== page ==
Calling Fernandinho

CHELSEA are swarming – literally – over the Premier League title race. And I think my tips, Manchester City, need their injured stars back if they are to overcome last week’s defeat by Jose Mourinho’s hornets and go on to claim the championship crown. Top strikers Sergio Aguero and Alvaro Negredo – he’s playing again but doesn’t seem quite right yet – are being sorely missed, but the one player whose absence was highlighted the most by the home defeat to Chelsea is midfield anchorman Fernandinho.

The ¬£30million Brazilian is key to City’s progress, for his strength, discipline and energy ¬†gives Yaya Toure the licence to do what he does at his destructive best, and that is surge forwards to strike fear into the opposition defence. I’ve mentioned before in these columns that success in the modern game is based increasingly on midfield domination, on hustling and scrapping for possession when you have lost the ball. Chelsea under Mourinho have made this their byword. I studied them against Newcastle on Saturday when, just as they did against City, they swarmed all over their opponents like angry wasps. Not even the opposition goalkeeper was given a moment’s peace when trying to clear his lines. Mourinho has got very one of his players, even someone like Brazilian play-maker Oscar, harassing the opposition when Chelsea lose possession. Liverpool, who destroyed Arsenal on Saturday, did something similar and they are the nearest to Chelsea at putting this strategy into practice. Actually, a similar tactic was employed 45 years ago at Everton by Harry Catterick, who deployed Alan Ball, Howard Kendall and Colin Harvey in similar fashion. What a team we were!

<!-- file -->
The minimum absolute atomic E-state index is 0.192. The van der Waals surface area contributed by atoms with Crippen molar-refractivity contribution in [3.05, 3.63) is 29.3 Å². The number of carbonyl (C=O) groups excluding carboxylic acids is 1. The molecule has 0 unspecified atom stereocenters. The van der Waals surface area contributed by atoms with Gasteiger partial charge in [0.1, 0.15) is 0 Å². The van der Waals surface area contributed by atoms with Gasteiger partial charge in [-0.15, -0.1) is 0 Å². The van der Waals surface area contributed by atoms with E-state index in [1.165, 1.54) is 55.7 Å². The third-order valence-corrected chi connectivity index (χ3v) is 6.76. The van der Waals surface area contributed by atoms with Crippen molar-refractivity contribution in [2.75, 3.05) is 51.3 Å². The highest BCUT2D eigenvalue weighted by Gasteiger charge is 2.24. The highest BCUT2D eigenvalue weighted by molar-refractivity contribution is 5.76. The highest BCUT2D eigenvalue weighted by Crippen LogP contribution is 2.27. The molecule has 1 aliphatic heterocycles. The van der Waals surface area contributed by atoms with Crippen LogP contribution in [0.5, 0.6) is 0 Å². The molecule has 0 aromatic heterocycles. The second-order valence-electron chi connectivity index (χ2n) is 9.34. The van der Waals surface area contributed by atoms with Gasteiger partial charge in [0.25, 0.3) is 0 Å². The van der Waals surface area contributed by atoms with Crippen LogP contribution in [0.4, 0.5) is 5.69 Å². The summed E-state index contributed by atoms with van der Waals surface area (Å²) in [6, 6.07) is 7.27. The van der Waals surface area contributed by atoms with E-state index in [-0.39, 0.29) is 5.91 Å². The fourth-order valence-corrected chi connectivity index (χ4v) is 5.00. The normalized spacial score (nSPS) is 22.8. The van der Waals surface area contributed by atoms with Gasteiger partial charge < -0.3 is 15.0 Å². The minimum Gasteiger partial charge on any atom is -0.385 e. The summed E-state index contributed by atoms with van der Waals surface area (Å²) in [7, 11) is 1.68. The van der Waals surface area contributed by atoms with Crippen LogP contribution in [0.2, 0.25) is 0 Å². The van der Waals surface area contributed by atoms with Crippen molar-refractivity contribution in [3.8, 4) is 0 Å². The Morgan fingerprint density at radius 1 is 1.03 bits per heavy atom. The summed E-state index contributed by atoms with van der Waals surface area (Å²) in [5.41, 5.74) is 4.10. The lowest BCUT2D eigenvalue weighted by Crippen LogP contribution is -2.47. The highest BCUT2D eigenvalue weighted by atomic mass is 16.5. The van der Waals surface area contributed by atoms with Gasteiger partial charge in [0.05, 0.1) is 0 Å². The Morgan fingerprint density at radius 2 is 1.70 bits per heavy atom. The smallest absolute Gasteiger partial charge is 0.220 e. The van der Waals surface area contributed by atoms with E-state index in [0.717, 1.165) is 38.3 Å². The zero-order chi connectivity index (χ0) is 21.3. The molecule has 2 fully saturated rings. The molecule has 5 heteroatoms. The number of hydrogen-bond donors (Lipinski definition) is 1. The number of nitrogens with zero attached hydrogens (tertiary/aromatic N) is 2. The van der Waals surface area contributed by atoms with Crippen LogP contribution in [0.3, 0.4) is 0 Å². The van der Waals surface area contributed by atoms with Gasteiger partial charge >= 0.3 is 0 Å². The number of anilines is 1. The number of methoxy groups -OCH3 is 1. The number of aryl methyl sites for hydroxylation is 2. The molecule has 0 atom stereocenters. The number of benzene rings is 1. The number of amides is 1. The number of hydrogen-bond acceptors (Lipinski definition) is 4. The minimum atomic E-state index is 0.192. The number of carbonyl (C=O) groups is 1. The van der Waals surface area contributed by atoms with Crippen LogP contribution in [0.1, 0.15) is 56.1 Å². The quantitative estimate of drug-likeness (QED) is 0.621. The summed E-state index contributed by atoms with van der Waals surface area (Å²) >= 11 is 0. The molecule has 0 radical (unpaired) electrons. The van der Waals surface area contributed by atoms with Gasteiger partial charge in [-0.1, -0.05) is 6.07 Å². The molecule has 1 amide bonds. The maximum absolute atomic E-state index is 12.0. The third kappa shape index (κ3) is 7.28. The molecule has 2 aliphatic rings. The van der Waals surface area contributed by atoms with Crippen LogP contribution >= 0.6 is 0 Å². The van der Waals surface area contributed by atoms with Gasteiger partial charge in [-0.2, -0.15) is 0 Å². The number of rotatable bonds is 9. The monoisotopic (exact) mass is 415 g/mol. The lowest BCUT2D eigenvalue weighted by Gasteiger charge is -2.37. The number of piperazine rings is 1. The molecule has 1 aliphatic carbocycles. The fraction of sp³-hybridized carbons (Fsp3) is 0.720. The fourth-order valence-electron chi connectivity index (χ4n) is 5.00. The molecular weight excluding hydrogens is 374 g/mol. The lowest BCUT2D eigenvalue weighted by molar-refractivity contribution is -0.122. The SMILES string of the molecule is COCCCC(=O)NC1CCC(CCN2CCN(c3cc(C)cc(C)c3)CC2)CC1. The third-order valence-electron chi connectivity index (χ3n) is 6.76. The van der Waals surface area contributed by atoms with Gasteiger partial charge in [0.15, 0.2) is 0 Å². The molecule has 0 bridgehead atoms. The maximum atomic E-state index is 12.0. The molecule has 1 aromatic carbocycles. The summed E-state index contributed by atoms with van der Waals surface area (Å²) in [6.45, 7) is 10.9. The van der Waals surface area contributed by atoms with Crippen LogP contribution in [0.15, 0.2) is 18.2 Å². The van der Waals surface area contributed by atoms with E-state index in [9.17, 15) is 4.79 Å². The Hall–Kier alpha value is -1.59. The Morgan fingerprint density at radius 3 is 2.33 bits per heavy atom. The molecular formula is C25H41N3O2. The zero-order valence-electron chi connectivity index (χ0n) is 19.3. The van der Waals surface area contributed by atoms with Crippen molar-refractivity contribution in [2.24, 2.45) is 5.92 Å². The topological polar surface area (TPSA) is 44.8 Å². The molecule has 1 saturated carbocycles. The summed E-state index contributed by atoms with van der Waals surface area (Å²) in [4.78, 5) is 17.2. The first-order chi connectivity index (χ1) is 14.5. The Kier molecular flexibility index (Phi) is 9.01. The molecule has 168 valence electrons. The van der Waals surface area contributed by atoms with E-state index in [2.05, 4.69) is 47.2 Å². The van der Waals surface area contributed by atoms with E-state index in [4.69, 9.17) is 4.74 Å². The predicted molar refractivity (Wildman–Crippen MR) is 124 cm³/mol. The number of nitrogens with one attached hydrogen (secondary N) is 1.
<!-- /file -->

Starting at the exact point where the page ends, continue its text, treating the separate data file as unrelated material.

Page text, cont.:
City, who have slaughtered so many teams this season with their attacking fluency, play it differently. When not in possession they tend to relax, letting their opponents come on before hitting them on the break – and devastatingly – when they regain possession. To go on doing this, they need Fernandinho, for he works hard when he hasn’t got the ball, whereas Toure only looks happy when he’s running towards the opposition. That being the case, I increasingly question City’s wisdom in letting Gareth Barry go on loan to Everton, where he has been a mainstay of Roberto Martinez’s team. That decision put a lot of pressure on Fernandinho, not only to be a success but also to stay fit for nine months.

Meanwhile, Liverpool’s stunning display against Arsenal, has transformed the scenario at the top. Whereas a week ago I was talking about a three-way title fight between Arsenal, City and Chelsea, now I can’t discount Liverpool who are just six points off the top. At the other end, Cardiff look to be in serious trouble, well beaten as they were by Swansea in the South Wales derby and, alarmingly, reliant on a 34-year-old, Craig Bellamy, to provide a spark. Fulham, who have been in free-fall for many weeks, produced a spirited performance at Old Trafford where their late equaliser might be the inspiration they need to claw themselves out of the drop zone.

 

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